In 1969, six patients on dialysis at Kings County Hospital in Brooklyn formed a group to elevate kidney disease awareness, call for better educational resources, and create a community for patients living with chronic kidney disease. They met twice a week in the hospital ward—while hooked up to primitive dialysis machines for 12 to 18 hours at a time—and brainstormed how to advance the goal of dialysis coverage for every American who suffered from kidney failure. Those six patients were the founders of the organization that became the American Association of Kidney Patients (AAKP).


Paul T. Conway, center, is Chair of Policy and Global Affairs at the American Association of Kidney Patients. Richard Knight, right, is president of the association’s Board of Directors.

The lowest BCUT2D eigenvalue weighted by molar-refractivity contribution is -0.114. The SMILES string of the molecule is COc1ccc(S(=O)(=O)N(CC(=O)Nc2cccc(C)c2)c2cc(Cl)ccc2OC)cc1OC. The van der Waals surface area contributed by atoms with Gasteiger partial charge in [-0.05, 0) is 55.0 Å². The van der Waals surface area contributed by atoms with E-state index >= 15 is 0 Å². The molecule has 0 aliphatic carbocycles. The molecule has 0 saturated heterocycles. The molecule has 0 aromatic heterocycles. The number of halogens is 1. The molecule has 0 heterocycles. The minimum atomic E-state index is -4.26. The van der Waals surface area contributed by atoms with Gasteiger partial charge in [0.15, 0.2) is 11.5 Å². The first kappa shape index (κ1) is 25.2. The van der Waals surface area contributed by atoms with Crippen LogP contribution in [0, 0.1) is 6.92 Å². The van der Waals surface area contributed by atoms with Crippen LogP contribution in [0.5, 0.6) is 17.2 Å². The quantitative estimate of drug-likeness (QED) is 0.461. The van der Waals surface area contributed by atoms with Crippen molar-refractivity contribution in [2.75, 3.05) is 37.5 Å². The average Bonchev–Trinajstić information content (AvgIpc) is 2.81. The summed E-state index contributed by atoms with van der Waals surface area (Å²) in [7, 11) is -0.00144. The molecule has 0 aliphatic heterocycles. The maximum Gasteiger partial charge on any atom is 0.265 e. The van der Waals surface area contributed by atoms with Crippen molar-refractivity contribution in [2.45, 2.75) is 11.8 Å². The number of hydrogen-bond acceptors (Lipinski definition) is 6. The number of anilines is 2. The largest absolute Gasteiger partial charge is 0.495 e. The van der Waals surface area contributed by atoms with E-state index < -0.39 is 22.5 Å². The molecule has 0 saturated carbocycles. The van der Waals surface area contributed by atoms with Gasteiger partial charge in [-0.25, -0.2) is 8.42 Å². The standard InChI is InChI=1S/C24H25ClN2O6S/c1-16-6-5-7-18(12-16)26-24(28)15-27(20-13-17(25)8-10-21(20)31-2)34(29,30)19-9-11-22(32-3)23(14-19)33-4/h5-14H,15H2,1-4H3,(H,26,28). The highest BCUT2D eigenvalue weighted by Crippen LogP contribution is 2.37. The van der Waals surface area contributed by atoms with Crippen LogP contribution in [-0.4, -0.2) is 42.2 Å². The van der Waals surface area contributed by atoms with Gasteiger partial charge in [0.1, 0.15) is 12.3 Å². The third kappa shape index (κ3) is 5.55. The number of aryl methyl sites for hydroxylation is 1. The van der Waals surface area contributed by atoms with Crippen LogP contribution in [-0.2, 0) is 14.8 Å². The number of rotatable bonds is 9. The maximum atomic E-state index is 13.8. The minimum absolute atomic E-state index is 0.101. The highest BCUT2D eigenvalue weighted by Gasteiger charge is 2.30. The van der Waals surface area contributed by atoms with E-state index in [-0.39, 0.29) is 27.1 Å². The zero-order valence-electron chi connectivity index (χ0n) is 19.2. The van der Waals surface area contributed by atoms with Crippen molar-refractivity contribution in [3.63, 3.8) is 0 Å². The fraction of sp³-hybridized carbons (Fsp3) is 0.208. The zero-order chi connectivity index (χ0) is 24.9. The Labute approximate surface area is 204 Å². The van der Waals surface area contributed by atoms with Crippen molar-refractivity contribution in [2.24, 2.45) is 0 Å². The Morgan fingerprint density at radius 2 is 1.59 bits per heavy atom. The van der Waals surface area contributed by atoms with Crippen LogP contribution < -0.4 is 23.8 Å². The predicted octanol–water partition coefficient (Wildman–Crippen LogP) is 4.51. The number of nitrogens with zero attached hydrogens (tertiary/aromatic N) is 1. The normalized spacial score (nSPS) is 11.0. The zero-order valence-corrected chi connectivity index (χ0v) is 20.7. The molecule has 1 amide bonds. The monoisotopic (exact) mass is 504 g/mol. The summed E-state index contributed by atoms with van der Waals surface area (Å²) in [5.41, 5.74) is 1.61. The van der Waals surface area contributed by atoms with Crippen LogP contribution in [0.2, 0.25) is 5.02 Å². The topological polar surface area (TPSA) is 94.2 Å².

Three years later, in 1972, one of them dialyzed in front of the US House Ways and Means Committee, helping shape the public argument that dialysis was a life-saving treatment. That display of courage led to passage of legislation that created the End Stage Renal Disease program that provides Medicare funding for dialysis and kidney transplants. President Richard Nixon signed the bill in 1973, based on the recommendation of his Director of the Office of Management and Budget, Caspar Weinberger. Weinberger, later Nixon’s Health, Education and Welfare Secretary and Ronald Reagan’s Defense Secretary, had met with these brave kidney patients and was impressed by their advocacy that dialysis was more than a treatment—it allowed them to keep working and was a bridge to transplantation. Weinberger lived on dialysis for the last four years of his retirement while maintaining an active voice in national affairs.

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